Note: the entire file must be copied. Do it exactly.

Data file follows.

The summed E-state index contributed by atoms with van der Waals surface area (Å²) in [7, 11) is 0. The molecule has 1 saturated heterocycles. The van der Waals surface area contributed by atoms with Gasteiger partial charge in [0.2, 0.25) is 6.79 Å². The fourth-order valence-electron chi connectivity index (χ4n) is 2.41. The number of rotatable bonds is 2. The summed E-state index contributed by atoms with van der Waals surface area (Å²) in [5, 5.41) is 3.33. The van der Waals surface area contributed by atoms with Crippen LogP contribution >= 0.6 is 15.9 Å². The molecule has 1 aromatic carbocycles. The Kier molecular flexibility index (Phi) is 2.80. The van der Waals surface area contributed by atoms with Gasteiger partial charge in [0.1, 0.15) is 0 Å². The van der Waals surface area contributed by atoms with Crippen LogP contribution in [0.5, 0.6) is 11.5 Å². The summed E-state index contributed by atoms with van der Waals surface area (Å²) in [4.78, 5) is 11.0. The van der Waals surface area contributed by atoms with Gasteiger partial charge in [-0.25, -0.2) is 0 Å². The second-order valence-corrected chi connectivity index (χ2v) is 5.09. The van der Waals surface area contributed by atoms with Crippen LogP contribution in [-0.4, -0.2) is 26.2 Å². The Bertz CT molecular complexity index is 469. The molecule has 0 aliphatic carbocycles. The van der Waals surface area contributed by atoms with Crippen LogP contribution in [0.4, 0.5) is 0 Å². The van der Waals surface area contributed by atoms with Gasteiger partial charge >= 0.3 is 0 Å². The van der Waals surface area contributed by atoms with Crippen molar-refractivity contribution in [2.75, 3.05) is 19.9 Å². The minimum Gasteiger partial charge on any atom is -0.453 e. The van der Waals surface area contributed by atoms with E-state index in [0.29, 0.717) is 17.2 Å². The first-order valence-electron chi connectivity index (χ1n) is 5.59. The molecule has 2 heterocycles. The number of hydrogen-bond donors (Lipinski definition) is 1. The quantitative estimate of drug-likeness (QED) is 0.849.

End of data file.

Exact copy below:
The summed E-state index contributed by atoms with van der Waals surface area (Å²) in [7, 11) is 0. The molecule has 1 saturated heterocycles. The van der Waals surface area contributed by atoms with Gasteiger partial charge in [0.2, 0.25) is 6.79 Å². The fourth-order valence-electron chi connectivity index (χ4n) is 2.41. The number of rotatable bonds is 2. The summed E-state index contributed by atoms with van der Waals surface area (Å²) in [5, 5.41) is 3.33. The van der Waals surface area contributed by atoms with Crippen LogP contribution >= 0.6 is 15.9 Å². The molecule has 1 aromatic carbocycles. The Kier molecular flexibility index (Phi) is 2.80. The van der Waals surface area contributed by atoms with Gasteiger partial charge in [0.1, 0.15) is 0 Å². The van der Waals surface area contributed by atoms with Crippen LogP contribution in [0.5, 0.6) is 11.5 Å². The summed E-state index contributed by atoms with van der Waals surface area (Å²) in [4.78, 5) is 11.0. The van der Waals surface area contributed by atoms with Gasteiger partial charge in [-0.25, -0.2) is 0 Å². The second-order valence-corrected chi connectivity index (χ2v) is 5.09. The van der Waals surface area contributed by atoms with Crippen LogP contribution in [-0.4, -0.2) is 26.2 Å². The Bertz CT molecular complexity index is 469. The molecule has 0 aliphatic carbocycles. The van der Waals surface area contributed by atoms with Crippen LogP contribution in [0.4, 0.5) is 0 Å². The van der Waals surface area contributed by atoms with Gasteiger partial charge >= 0.3 is 0 Å². The van der Waals surface area contributed by atoms with Crippen molar-refractivity contribution in [2.75, 3.05) is 19.9 Å². The minimum Gasteiger partial charge on any atom is -0.453 e. The van der Waals surface area contributed by atoms with E-state index in [0.29, 0.717) is 17.2 Å². The first-order valence-electron chi connectivity index (χ1n) is 5.59. The molecule has 2 heterocycles. The number of hydrogen-bond donors (Lipinski definition) is 1. The quantitative estimate of drug-likeness (QED) is 0.849.